On October 18th, 1962, the artists Nakanishi Natsuyuki, Takamatsu Jiro and Akasegawa Genpei, who later joined together to form the radical performance art collective “Hi-Red Center” (HRC), boarded a Yamanote loop train and virtually attacked Tokyo commuters with a series of disruptive actions as they drove around the loop counterclockwise in an action known as Yamanote jiken (or Yamanote Line Incident). Curator and author Doryun Chong describes the scene as follows:
“Nakanishi stood in the train, his face painted white, apparently immersed in a book. Next to him, hanging from a chain on a strap handle, was one of his compact objects – transparent shapes, each about the size and shape of an ostrich ice cream, in which various objects such as wristwatches, pieces of rope, sunglasses, bottle tops and human hair are wrapped in resin. Nakanishi licked his objects, while Takamatsu stood casually nearby.“
Artist Murata Kiichi also applied white paint to the train, smearing walls and windows. Other artists brought additional items, including a rope, real eggs and a chicken foot. For Chong, in addition to the broader emergence of publicly disruptive forms of artistic engagement, this action was a “response” to and an important part of the chaotic and overall intoxicating span of the years 1955 to 1970. While Chong’s description suggests a period of transformative change, and this is undoubtedly true in terms of the impact these actions had on the art world, artists associated with the Hi-Red Center remember the time in a different way, as a moment of paralyzing boredom from which their actions were supposed to break out. William Marotti quotes a conversation between Hi Red Center members Nakanishi Natsuyuki and Akasegawa Genpei in which they discuss the opportunity to investigate and uncover things in quiet times.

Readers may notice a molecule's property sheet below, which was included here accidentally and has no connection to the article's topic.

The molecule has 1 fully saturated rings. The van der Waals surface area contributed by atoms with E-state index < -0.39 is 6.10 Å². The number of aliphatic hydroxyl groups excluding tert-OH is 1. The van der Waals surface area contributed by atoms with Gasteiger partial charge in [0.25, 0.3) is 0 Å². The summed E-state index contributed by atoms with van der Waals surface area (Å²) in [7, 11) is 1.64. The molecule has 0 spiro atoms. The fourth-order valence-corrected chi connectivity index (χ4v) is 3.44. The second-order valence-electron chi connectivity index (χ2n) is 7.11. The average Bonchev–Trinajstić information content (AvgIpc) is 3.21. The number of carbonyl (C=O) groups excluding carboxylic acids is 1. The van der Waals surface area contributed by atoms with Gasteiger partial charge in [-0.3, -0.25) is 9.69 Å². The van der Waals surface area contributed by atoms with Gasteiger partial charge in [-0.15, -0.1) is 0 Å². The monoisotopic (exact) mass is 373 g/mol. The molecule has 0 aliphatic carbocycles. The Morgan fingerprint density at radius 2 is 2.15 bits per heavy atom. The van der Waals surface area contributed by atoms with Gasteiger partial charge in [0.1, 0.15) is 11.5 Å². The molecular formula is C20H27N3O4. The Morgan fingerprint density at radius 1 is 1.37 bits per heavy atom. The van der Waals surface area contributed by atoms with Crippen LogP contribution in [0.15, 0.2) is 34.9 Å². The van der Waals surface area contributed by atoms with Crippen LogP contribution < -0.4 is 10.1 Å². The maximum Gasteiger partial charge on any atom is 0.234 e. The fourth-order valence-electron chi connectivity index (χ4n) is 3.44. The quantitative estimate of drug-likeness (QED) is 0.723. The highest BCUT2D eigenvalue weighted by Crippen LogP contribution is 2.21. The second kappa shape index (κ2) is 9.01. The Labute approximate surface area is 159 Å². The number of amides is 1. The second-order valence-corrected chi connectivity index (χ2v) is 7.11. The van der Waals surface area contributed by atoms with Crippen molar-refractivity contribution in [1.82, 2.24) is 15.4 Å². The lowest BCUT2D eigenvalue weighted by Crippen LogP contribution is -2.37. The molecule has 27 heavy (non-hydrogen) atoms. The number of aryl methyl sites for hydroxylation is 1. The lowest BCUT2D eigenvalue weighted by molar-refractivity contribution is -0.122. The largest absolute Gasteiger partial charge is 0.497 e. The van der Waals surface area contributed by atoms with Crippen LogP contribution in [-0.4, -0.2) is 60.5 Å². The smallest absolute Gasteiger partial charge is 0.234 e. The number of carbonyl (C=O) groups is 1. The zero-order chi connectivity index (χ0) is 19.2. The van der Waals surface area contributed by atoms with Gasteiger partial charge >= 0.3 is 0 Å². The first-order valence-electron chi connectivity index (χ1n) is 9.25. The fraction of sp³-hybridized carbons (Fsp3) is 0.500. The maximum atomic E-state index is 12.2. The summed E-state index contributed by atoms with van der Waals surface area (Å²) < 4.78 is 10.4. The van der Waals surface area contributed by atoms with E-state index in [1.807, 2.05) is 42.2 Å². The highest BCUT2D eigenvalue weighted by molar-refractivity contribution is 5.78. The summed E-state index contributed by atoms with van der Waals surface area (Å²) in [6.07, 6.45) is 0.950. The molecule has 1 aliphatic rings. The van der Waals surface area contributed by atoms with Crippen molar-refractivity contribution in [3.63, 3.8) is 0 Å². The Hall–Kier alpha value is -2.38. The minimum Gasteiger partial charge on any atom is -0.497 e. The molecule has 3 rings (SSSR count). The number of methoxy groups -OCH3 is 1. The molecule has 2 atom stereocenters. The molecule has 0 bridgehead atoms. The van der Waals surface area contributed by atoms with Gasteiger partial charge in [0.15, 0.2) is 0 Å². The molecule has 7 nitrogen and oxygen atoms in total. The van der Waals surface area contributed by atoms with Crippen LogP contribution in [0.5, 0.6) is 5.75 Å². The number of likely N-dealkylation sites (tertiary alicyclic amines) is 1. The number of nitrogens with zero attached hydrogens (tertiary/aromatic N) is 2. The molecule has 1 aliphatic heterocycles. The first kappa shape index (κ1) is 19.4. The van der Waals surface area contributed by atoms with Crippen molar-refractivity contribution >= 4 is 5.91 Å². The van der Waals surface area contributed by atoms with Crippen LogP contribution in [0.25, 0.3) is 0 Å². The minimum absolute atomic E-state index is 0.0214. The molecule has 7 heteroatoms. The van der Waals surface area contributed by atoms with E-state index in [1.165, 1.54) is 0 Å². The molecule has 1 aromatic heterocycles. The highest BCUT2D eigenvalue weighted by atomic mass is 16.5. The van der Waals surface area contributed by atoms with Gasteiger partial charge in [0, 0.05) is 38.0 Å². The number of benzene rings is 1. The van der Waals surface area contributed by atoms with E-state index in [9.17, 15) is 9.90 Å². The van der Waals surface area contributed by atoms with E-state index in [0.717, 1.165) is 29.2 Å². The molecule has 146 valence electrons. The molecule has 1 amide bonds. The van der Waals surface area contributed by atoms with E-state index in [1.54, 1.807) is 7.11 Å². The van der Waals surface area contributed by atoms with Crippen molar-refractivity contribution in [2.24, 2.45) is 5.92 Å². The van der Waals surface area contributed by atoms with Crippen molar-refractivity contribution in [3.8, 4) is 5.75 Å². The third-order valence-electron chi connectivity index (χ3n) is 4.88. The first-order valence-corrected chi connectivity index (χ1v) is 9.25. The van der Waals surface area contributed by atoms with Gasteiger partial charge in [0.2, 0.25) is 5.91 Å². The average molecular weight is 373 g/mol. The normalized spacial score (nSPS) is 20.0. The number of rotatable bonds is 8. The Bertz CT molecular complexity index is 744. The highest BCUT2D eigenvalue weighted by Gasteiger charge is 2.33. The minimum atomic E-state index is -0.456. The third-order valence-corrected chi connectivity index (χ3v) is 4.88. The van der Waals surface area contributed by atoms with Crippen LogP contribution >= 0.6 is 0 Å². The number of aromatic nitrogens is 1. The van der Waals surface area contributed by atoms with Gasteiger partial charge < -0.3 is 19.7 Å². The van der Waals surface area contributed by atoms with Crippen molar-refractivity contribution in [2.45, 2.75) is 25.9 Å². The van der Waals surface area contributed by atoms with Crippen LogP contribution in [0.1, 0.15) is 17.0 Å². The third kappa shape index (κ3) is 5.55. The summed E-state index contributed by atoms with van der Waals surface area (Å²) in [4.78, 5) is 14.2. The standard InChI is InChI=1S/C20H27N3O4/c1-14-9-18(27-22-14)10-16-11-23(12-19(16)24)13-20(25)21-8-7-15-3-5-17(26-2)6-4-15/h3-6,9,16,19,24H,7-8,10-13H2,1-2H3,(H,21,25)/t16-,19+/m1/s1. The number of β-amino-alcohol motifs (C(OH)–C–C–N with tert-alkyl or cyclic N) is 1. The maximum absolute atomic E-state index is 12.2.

For artists such as Nakanishi, Takamatsu Jiro, and Akasegawa, the years following the large-scale upheavals on the streets of Tokyo in response to the 1960 extension of the US and Japanese Security Treaty (anpo) have tended to be profoundly calm and leisure. However, this calmness did not mean the absence of action, but perhaps suggested a different focus on the extent of possible artistic action – a shift from “big” things (such as the street battles of the early 1960s) to a much smaller series of interventions on the terrain of everyday life and thus the individual bodies of the artists themselves (body art). For Marotti, the significance of the 1962 action on Yamanote’s line was that it insisted on the possibility of acting precisely when “big” things were not happening. These actions, however small they may be, could have a structure that actually attacks their “container”, i.e. everyday life. These scaled and spatial descriptions of smallness, oppression, and waste are not only Marotti’s own reading of this kind of radical performance art, but have become a central part of the examination of everyday life in capitalist modernism.